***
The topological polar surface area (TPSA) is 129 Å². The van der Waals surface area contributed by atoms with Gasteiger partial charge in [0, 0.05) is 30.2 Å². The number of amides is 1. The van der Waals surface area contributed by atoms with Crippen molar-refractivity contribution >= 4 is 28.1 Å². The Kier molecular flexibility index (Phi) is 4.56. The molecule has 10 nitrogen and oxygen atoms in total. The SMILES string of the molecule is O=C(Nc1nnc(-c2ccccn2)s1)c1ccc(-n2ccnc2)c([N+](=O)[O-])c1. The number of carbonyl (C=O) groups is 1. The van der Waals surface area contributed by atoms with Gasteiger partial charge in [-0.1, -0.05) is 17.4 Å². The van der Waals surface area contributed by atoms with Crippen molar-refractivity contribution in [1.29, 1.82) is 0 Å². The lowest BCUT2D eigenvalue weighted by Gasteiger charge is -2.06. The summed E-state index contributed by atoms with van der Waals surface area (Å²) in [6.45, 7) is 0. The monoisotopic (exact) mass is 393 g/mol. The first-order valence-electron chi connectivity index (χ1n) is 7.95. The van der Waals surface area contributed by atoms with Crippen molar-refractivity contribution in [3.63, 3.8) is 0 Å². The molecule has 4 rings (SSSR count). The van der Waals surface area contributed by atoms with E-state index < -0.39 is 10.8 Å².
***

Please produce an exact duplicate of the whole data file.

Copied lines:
The topological polar surface area (TPSA) is 129 Å². The van der Waals surface area contributed by atoms with Gasteiger partial charge in [0, 0.05) is 30.2 Å². The number of amides is 1. The van der Waals surface area contributed by atoms with Crippen molar-refractivity contribution >= 4 is 28.1 Å². The Kier molecular flexibility index (Phi) is 4.56. The molecule has 10 nitrogen and oxygen atoms in total. The SMILES string of the molecule is O=C(Nc1nnc(-c2ccccn2)s1)c1ccc(-n2ccnc2)c([N+](=O)[O-])c1. The number of carbonyl (C=O) groups is 1. The van der Waals surface area contributed by atoms with Gasteiger partial charge in [-0.1, -0.05) is 17.4 Å². The van der Waals surface area contributed by atoms with Crippen molar-refractivity contribution in [1.29, 1.82) is 0 Å². The lowest BCUT2D eigenvalue weighted by Gasteiger charge is -2.06. The summed E-state index contributed by atoms with van der Waals surface area (Å²) in [6.45, 7) is 0. The monoisotopic (exact) mass is 393 g/mol. The first-order valence-electron chi connectivity index (χ1n) is 7.95. The van der Waals surface area contributed by atoms with Crippen molar-refractivity contribution in [3.63, 3.8) is 0 Å². The molecule has 4 rings (SSSR count). The van der Waals surface area contributed by atoms with E-state index < -0.39 is 10.8 Å².